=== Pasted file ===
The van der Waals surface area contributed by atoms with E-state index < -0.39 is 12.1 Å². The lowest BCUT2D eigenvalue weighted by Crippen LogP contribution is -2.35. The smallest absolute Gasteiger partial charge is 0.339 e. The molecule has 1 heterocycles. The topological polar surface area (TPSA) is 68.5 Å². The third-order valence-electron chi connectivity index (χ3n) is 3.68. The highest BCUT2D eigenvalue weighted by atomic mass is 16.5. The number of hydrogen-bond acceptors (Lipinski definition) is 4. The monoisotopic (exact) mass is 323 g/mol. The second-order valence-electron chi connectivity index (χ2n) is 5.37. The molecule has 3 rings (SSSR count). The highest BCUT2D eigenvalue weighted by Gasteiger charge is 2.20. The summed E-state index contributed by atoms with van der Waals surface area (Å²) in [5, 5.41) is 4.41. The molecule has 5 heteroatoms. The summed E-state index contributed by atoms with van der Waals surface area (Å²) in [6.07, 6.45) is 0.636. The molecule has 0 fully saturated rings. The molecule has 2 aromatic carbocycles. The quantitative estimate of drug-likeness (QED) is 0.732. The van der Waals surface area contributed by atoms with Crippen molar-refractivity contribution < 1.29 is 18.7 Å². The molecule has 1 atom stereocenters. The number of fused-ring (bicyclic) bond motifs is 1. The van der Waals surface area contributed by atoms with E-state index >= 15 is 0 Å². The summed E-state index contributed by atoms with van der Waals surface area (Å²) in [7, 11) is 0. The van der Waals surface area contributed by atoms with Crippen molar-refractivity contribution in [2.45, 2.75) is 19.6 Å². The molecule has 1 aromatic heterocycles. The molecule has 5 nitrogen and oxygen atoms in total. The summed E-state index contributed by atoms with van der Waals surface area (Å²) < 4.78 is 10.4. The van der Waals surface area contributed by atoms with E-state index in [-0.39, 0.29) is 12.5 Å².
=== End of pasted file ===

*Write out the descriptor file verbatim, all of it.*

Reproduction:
The van der Waals surface area contributed by atoms with E-state index < -0.39 is 12.1 Å². The lowest BCUT2D eigenvalue weighted by Crippen LogP contribution is -2.35. The smallest absolute Gasteiger partial charge is 0.339 e. The molecule has 1 heterocycles. The topological polar surface area (TPSA) is 68.5 Å². The third-order valence-electron chi connectivity index (χ3n) is 3.68. The highest BCUT2D eigenvalue weighted by atomic mass is 16.5. The number of hydrogen-bond acceptors (Lipinski definition) is 4. The monoisotopic (exact) mass is 323 g/mol. The second-order valence-electron chi connectivity index (χ2n) is 5.37. The molecule has 3 rings (SSSR count). The highest BCUT2D eigenvalue weighted by Gasteiger charge is 2.20. The summed E-state index contributed by atoms with van der Waals surface area (Å²) in [5, 5.41) is 4.41. The molecule has 5 heteroatoms. The summed E-state index contributed by atoms with van der Waals surface area (Å²) in [6.07, 6.45) is 0.636. The molecule has 0 fully saturated rings. The molecule has 2 aromatic carbocycles. The quantitative estimate of drug-likeness (QED) is 0.732. The van der Waals surface area contributed by atoms with Crippen molar-refractivity contribution < 1.29 is 18.7 Å². The molecule has 1 atom stereocenters. The number of fused-ring (bicyclic) bond motifs is 1. The van der Waals surface area contributed by atoms with E-state index >= 15 is 0 Å². The summed E-state index contributed by atoms with van der Waals surface area (Å²) in [7, 11) is 0. The van der Waals surface area contributed by atoms with Crippen molar-refractivity contribution in [2.45, 2.75) is 19.6 Å². The molecule has 1 aromatic heterocycles. The molecule has 5 nitrogen and oxygen atoms in total. The summed E-state index contributed by atoms with van der Waals surface area (Å²) < 4.78 is 10.4. The van der Waals surface area contributed by atoms with E-state index in [-0.39, 0.29) is 12.5 Å².